When the COVID pandemic hit last year, schools struggled on how to cope with it and teaching children.
Not wanting students to fall behind, local school districts began to offer both in-person learning and online classes.
With some municipalities weighing the options of in-person learning versus online courses, other school districts have announced they plan to shy away from more online virtual classes, instead opting for students returning to schools this fall. Supporters of brick and mortar schools expressed concerns that remote learning could hold students back.
In North Florida, Duval County Public Schools announced that students in online schools had a higher failure rate than their peers in traditional schools.
Duval County reported that students in traditional schools did slightly better in math and civics than those engaged in online learning. Corey Wright, the district’s assistant superintendent of accountability and assessment, said that “virtual fatigue” could be the reason for this gap. However, the district also noted that in other areas, including U.S. History, online students outpaced those attending schools.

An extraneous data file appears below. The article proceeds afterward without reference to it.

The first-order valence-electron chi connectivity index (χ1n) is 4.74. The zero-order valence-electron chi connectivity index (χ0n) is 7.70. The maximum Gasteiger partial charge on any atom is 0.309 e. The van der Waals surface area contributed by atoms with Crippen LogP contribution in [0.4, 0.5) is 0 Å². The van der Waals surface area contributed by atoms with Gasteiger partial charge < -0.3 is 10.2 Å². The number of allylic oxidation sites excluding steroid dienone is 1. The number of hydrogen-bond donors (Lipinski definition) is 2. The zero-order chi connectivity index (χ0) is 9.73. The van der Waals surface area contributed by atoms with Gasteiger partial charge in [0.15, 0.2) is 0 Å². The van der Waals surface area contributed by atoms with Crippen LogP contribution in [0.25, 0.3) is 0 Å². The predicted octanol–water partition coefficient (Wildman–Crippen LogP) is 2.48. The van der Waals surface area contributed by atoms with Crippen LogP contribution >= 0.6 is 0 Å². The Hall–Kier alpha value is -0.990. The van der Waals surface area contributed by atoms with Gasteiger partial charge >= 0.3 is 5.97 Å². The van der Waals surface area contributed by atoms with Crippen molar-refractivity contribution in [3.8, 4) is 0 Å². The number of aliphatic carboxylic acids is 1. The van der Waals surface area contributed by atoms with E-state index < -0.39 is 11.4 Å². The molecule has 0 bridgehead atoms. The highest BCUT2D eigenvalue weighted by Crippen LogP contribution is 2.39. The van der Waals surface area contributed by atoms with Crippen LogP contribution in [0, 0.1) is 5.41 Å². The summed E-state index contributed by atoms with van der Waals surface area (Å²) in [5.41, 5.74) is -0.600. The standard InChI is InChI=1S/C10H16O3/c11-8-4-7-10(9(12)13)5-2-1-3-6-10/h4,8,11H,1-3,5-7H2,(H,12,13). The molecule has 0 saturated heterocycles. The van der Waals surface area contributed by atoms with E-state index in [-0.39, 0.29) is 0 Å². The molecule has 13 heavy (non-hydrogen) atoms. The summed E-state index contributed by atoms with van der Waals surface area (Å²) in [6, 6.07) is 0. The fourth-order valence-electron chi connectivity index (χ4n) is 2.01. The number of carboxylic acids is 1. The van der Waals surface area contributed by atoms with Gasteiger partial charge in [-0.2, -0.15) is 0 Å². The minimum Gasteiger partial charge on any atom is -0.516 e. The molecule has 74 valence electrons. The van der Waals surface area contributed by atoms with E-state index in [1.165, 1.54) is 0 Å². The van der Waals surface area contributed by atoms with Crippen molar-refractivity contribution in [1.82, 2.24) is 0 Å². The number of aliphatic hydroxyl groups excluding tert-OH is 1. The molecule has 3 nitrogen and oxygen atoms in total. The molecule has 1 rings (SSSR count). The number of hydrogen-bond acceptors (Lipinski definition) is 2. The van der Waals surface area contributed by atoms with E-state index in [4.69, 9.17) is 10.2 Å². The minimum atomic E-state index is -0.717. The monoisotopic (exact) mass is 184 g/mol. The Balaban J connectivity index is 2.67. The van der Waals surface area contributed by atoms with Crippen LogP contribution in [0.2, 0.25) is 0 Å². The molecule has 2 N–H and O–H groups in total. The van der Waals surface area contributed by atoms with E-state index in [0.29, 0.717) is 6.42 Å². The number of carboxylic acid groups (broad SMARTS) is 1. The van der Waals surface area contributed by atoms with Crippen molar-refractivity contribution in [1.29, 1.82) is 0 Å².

Other districts in the state have announced they won’t be offering online schooling.
Pasco County School Superintendent Kurt Browning said the district is expecting to see a full return to the classroom. In Southwest Florida, Manatee County will also discontinue online learning.
In the meantime, parents continue to have concerns about the impact of their children falling behind due to online classes. In March, an Associated Press-NORC Center for Public Affairs Research poll found that 69 percent of parents had concerns that their children will face difficulties from schools not being open.
Reach Ed Dean at firstname.lastname@example.org.